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Parkinsonism and Treatment of Parkinson's Disease

by Georgina Cornwall, PhD
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    00:01 Let’s look at Parkinsonism versus Parkinson’s disease. Parkinsonism is a syndrome of Parkinson-like symptoms. That’s something that you need to keep straight.

    00:17 Parkinson’s disease is not the only cause of these types of symptoms. So, we consider Parkinsonism separate from Parkinson’s disease. There is primary Parkinsonism which is a result of Parkinson’s disease and the classic Lewy body and neural degeneration. Then other versions of Parkinsonism, we consider as secondary Parkinsonism, so things that develop from non-Parkinson’s disease syndromes.

    00:55 When we treat Parkinson’s disease, there are a number of different options. First of all, L-DOPA.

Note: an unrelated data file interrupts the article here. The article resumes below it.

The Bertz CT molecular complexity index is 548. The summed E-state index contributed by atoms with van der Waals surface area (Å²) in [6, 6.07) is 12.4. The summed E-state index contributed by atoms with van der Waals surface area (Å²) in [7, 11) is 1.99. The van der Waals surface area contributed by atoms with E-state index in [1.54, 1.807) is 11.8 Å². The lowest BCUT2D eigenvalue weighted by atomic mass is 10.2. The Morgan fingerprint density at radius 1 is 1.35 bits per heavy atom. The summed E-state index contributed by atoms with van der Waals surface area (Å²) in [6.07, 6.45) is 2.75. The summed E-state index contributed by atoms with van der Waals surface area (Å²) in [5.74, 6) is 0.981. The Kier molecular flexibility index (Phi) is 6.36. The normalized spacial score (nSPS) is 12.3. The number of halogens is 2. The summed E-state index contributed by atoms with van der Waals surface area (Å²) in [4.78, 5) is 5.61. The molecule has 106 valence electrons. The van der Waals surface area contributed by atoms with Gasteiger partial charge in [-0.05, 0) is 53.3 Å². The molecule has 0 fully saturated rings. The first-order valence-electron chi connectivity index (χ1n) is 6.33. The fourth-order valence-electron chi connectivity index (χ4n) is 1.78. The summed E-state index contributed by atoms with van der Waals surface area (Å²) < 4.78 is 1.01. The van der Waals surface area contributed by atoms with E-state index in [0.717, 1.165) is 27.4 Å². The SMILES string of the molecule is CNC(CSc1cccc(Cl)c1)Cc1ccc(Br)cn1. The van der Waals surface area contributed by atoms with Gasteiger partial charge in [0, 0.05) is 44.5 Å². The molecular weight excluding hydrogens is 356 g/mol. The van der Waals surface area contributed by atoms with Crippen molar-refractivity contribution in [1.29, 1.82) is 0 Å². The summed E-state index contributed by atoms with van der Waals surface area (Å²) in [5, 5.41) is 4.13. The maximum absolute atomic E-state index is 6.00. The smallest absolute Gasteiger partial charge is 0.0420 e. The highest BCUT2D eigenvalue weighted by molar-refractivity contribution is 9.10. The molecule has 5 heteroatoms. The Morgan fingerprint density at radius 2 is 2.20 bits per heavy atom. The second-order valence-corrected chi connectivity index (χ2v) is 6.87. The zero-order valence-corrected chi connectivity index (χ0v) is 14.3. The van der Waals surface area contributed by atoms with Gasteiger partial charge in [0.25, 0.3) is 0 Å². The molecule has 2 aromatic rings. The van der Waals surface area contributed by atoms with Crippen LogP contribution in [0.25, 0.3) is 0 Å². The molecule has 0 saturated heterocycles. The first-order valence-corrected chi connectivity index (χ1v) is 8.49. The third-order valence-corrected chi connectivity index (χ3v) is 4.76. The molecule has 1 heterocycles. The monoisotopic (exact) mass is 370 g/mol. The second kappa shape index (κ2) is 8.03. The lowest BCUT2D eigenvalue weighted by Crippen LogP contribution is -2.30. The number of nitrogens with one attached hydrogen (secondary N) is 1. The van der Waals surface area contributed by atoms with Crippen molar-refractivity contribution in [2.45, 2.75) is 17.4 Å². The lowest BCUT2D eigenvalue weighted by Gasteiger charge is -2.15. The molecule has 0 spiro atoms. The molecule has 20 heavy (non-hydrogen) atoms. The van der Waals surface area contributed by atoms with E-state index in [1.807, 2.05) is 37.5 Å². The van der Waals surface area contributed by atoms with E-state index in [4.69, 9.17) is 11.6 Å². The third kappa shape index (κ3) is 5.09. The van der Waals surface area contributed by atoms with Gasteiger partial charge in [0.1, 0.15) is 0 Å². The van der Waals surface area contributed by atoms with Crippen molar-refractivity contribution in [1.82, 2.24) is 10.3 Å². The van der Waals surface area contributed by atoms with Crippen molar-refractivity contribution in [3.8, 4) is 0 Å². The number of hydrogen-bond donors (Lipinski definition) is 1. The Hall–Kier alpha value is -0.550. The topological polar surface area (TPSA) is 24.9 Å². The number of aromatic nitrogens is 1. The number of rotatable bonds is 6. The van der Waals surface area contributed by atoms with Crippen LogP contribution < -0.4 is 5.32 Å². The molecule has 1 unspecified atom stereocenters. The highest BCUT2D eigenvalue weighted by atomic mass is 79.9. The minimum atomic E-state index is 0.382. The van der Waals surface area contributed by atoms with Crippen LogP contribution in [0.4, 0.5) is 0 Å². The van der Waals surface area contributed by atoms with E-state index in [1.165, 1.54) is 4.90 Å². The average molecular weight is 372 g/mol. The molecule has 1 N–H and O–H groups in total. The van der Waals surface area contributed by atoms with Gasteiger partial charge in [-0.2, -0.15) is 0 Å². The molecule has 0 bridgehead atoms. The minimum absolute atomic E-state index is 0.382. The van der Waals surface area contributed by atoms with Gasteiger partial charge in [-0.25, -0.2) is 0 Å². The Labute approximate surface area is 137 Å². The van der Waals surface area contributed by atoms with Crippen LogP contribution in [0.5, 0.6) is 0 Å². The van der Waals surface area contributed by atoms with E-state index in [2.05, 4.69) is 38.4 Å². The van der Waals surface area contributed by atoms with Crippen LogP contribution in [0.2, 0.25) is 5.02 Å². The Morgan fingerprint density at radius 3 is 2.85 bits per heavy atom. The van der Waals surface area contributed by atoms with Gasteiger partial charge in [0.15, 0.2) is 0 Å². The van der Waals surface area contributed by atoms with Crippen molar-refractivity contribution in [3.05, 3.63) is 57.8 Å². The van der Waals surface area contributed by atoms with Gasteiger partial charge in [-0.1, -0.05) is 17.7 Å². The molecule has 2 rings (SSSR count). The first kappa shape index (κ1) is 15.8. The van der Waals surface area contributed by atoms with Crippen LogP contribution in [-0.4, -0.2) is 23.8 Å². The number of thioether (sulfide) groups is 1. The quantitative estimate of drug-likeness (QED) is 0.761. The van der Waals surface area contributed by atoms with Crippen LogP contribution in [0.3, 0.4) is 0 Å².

01:08 Historically, L-DOPA has been around for much longer than it was actually used for treatment of Parkinson’s.

    01:15 It was initially used in the treatment of heroin withdrawal symptoms. It turns out heroin withdrawal symptoms have some of the same characteristics and difficulty of initiating movements and tremors that we see in Parkinson’s disease. So, someone thought let’s try this out on Parkinson’s patients.

    01:37 It worked. So, that was great progress. However, it didn’t work forever, right? The effect of treatment with L-DOPA even with increasing doses didn’t resolve the symptoms. But initially, L-Dopa on its own would relieve some of the early symptoms of Parkinson’s disease. Now, how does L-DOPA work? It turns out L-Dopa or levodopa is a precursor to dopamine. So, it also crosses the blood brain barrier.